I’m pretty certain these two images are by the same hand, but which one? They’re both heavily referenced and painted in what I would describe as North American Rockwell’s house style, but the palette and brushwork bring me back to a beautiful painting Don Bester did of the Saturn Shuttle. I could be wrong, but that’s the box I’m checking for now.
The huge Titan III C vehicle, towering over 150 feet into the air, movies into place on the launch pad. Missile is carried on same railroad car on which its parts were assembled.
Once the solid rockets have lifted Titan III C and it’s payload off the ground, their role is finished. As this sketch shows, when the solids burn out, they separate from the core section. Just before solid burnout, the first-stage liquid propellant engines are ignited to push the spacecraft farther towards space.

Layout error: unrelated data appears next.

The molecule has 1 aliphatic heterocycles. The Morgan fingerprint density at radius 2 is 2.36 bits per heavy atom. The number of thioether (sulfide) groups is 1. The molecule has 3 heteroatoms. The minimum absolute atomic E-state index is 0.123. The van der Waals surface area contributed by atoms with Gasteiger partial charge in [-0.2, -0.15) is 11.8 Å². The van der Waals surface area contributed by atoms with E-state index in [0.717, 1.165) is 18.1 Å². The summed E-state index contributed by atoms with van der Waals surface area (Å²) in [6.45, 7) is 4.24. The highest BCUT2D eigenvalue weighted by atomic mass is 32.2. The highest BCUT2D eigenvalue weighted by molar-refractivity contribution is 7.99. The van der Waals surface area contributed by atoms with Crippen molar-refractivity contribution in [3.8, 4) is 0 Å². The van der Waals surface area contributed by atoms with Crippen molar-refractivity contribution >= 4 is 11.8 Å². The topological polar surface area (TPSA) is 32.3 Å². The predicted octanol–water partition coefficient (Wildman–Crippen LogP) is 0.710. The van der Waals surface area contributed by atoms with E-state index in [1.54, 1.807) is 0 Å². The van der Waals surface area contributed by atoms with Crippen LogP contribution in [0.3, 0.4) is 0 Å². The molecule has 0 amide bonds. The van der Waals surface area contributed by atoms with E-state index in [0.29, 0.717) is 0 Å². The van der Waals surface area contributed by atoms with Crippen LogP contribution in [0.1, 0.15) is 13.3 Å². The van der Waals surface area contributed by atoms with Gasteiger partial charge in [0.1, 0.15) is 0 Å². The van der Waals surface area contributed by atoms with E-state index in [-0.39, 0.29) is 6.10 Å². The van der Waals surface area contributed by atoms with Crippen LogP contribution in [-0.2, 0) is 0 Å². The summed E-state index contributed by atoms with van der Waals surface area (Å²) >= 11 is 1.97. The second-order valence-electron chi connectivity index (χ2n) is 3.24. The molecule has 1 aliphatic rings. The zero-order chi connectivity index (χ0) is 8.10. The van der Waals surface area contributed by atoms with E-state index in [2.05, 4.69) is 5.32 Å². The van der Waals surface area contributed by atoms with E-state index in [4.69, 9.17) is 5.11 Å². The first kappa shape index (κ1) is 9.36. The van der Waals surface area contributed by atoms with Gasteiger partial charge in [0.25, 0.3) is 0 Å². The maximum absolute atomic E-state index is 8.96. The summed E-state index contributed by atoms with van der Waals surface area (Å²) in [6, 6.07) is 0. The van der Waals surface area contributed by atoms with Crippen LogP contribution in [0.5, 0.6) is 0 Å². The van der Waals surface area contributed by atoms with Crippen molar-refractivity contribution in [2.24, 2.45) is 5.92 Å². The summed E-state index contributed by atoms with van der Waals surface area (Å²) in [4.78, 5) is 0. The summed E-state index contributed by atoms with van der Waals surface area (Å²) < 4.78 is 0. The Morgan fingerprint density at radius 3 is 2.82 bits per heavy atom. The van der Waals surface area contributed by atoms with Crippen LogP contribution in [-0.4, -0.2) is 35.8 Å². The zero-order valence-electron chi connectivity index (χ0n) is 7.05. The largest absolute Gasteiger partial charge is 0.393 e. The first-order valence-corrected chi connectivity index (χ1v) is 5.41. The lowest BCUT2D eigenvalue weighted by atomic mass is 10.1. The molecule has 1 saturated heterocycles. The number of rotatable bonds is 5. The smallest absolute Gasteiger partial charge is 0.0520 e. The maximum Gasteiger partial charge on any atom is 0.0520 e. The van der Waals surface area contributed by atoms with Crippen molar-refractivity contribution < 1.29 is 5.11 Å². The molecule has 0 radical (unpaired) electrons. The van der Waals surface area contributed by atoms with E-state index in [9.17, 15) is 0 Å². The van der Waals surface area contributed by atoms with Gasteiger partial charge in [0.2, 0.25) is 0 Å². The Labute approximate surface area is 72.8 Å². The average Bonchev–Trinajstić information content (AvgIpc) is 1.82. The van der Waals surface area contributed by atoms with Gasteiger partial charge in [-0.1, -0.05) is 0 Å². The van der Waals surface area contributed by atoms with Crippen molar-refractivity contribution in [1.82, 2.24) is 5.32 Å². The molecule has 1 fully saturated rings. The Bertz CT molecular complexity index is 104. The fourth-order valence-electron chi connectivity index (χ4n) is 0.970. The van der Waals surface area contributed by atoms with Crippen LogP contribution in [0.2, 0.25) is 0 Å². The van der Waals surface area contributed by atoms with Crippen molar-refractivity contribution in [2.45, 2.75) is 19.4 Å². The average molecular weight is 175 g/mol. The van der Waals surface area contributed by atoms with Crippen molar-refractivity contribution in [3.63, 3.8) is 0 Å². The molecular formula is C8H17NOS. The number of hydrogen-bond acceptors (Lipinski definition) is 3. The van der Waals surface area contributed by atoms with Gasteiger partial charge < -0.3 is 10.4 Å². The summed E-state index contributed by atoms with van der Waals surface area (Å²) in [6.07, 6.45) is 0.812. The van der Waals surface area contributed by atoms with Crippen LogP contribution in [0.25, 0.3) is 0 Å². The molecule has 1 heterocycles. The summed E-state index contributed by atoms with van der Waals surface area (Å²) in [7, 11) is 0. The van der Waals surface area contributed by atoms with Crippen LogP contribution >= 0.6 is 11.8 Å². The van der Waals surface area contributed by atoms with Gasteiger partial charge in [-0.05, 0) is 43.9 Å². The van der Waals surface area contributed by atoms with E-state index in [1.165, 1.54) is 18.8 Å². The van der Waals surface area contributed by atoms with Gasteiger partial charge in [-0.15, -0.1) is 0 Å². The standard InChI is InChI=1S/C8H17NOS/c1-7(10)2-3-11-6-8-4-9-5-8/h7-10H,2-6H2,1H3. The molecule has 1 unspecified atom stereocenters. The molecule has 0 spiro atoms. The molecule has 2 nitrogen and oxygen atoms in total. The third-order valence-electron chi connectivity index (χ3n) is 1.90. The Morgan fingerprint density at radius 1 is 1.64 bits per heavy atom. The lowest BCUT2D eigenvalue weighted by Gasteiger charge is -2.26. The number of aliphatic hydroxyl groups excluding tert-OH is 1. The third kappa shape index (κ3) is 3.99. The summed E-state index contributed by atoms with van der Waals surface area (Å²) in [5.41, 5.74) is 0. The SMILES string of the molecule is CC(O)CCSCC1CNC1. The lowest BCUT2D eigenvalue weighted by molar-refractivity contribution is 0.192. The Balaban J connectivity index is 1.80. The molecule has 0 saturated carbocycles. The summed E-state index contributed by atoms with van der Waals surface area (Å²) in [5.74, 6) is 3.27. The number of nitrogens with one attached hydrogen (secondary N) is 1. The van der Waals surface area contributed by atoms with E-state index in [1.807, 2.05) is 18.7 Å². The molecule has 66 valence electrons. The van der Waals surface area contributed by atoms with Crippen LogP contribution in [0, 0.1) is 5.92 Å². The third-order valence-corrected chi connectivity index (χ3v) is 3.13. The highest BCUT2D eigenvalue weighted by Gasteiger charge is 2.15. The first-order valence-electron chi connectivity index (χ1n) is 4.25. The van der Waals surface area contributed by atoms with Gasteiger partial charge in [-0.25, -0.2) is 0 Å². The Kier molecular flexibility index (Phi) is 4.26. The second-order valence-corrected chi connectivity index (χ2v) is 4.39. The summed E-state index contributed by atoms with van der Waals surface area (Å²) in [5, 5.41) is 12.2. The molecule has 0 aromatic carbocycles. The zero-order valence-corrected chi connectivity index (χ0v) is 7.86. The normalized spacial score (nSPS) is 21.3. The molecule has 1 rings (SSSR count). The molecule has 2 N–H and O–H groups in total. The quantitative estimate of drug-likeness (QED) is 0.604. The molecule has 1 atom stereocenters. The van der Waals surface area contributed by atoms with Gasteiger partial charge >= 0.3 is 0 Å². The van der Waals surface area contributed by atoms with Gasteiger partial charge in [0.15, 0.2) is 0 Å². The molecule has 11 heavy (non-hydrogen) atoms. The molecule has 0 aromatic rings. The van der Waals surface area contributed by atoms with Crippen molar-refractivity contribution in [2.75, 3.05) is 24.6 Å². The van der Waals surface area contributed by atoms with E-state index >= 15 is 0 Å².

Course of the Titan III and it’s payload is monitored from a launch center such as this.
Orbiting Stations: Stopovers to Space Travel Irwin Stambler G.P. Putnam’s Sons, 1965
All-purpose space vehicle proposed by Douglas Missile & Space Systems Division engineer Phil Bono, is pictured in artist’s concept during refueling in earth orbit prior to flight to the moon.
Refueling tankers, on either side will return to earth. Vehicle carries up to eight “strap-on” liquid hydrogen tanks, which can be ejected after they are emptied or retained for use on moon. Retro engines are fire as spacecraft nears lunar surface to allow a direct landing without an orbital maneuver. All-purpose space vehicle proposed by Douglas Missile & Space Systems Division engineer Phil Bono, is pictured in artist’s concept during refueling in earth orbit prior to flight to the moon.
Empty strap-on tanks are lowered to lunar surface before each return flight.
These liquid hydrogen tanks could be used as shelter for pioneering lunar colony.